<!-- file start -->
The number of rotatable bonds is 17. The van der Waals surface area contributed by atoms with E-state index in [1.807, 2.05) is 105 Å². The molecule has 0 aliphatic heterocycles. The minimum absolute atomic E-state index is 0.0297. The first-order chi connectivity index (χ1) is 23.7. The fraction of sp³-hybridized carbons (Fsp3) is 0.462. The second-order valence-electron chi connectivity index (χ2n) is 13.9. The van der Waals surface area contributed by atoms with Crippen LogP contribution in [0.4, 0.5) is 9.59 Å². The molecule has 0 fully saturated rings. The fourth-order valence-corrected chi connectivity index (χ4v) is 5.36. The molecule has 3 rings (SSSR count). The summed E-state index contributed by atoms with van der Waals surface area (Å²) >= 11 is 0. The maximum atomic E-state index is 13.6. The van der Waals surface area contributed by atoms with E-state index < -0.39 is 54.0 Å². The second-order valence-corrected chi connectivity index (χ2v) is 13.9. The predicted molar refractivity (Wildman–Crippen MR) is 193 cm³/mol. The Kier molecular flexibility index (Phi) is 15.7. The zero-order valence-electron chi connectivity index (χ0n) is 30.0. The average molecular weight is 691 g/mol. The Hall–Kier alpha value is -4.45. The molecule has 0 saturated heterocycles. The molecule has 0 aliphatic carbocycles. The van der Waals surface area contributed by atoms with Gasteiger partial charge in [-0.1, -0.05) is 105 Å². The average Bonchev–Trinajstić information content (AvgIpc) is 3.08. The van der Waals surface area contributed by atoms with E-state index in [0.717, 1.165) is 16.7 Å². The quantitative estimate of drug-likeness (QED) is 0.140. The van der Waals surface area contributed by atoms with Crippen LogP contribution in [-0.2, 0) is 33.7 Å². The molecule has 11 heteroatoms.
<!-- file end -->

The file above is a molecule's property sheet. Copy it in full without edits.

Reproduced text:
The number of rotatable bonds is 17. The van der Waals surface area contributed by atoms with E-state index in [1.807, 2.05) is 105 Å². The molecule has 0 aliphatic heterocycles. The minimum absolute atomic E-state index is 0.0297. The first-order chi connectivity index (χ1) is 23.7. The fraction of sp³-hybridized carbons (Fsp3) is 0.462. The second-order valence-electron chi connectivity index (χ2n) is 13.9. The van der Waals surface area contributed by atoms with Crippen LogP contribution in [0.4, 0.5) is 9.59 Å². The molecule has 0 fully saturated rings. The fourth-order valence-corrected chi connectivity index (χ4v) is 5.36. The molecule has 3 rings (SSSR count). The summed E-state index contributed by atoms with van der Waals surface area (Å²) >= 11 is 0. The maximum atomic E-state index is 13.6. The van der Waals surface area contributed by atoms with E-state index < -0.39 is 54.0 Å². The second-order valence-corrected chi connectivity index (χ2v) is 13.9. The predicted molar refractivity (Wildman–Crippen MR) is 193 cm³/mol. The Kier molecular flexibility index (Phi) is 15.7. The zero-order valence-electron chi connectivity index (χ0n) is 30.0. The average molecular weight is 691 g/mol. The Hall–Kier alpha value is -4.45. The molecule has 0 saturated heterocycles. The molecule has 0 aliphatic carbocycles. The van der Waals surface area contributed by atoms with Gasteiger partial charge in [-0.1, -0.05) is 105 Å². The average Bonchev–Trinajstić information content (AvgIpc) is 3.08. The van der Waals surface area contributed by atoms with E-state index in [0.717, 1.165) is 16.7 Å². The quantitative estimate of drug-likeness (QED) is 0.140. The van der Waals surface area contributed by atoms with Crippen LogP contribution in [-0.2, 0) is 33.7 Å². The molecule has 11 heteroatoms.